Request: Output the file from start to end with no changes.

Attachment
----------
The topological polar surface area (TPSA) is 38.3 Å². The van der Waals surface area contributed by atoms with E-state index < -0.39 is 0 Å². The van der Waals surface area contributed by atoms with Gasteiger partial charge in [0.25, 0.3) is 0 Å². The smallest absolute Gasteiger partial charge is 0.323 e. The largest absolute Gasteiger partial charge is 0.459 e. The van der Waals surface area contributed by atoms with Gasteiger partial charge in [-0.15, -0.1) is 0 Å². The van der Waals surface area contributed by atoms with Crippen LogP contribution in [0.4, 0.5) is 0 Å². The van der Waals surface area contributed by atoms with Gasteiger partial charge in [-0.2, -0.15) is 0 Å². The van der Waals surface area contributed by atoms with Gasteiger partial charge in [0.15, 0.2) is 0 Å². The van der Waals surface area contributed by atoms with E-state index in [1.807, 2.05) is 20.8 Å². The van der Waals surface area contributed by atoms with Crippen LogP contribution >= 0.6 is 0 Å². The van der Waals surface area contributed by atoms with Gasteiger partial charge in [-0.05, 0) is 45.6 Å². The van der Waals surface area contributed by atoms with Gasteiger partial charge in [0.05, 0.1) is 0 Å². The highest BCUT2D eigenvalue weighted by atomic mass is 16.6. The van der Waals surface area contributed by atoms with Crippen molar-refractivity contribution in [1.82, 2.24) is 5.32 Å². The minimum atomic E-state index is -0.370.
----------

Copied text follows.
The topological polar surface area (TPSA) is 38.3 Å². The van der Waals surface area contributed by atoms with E-state index < -0.39 is 0 Å². The van der Waals surface area contributed by atoms with Gasteiger partial charge in [0.25, 0.3) is 0 Å². The smallest absolute Gasteiger partial charge is 0.323 e. The largest absolute Gasteiger partial charge is 0.459 e. The van der Waals surface area contributed by atoms with Gasteiger partial charge in [-0.15, -0.1) is 0 Å². The van der Waals surface area contributed by atoms with Crippen LogP contribution in [0.4, 0.5) is 0 Å². The van der Waals surface area contributed by atoms with Gasteiger partial charge in [-0.2, -0.15) is 0 Å². The van der Waals surface area contributed by atoms with Gasteiger partial charge in [0.15, 0.2) is 0 Å². The van der Waals surface area contributed by atoms with E-state index in [1.807, 2.05) is 20.8 Å². The van der Waals surface area contributed by atoms with Crippen LogP contribution >= 0.6 is 0 Å². The van der Waals surface area contributed by atoms with Gasteiger partial charge in [-0.05, 0) is 45.6 Å². The van der Waals surface area contributed by atoms with Gasteiger partial charge in [0.05, 0.1) is 0 Å². The highest BCUT2D eigenvalue weighted by atomic mass is 16.6. The van der Waals surface area contributed by atoms with Crippen molar-refractivity contribution in [1.82, 2.24) is 5.32 Å². The minimum atomic E-state index is -0.370.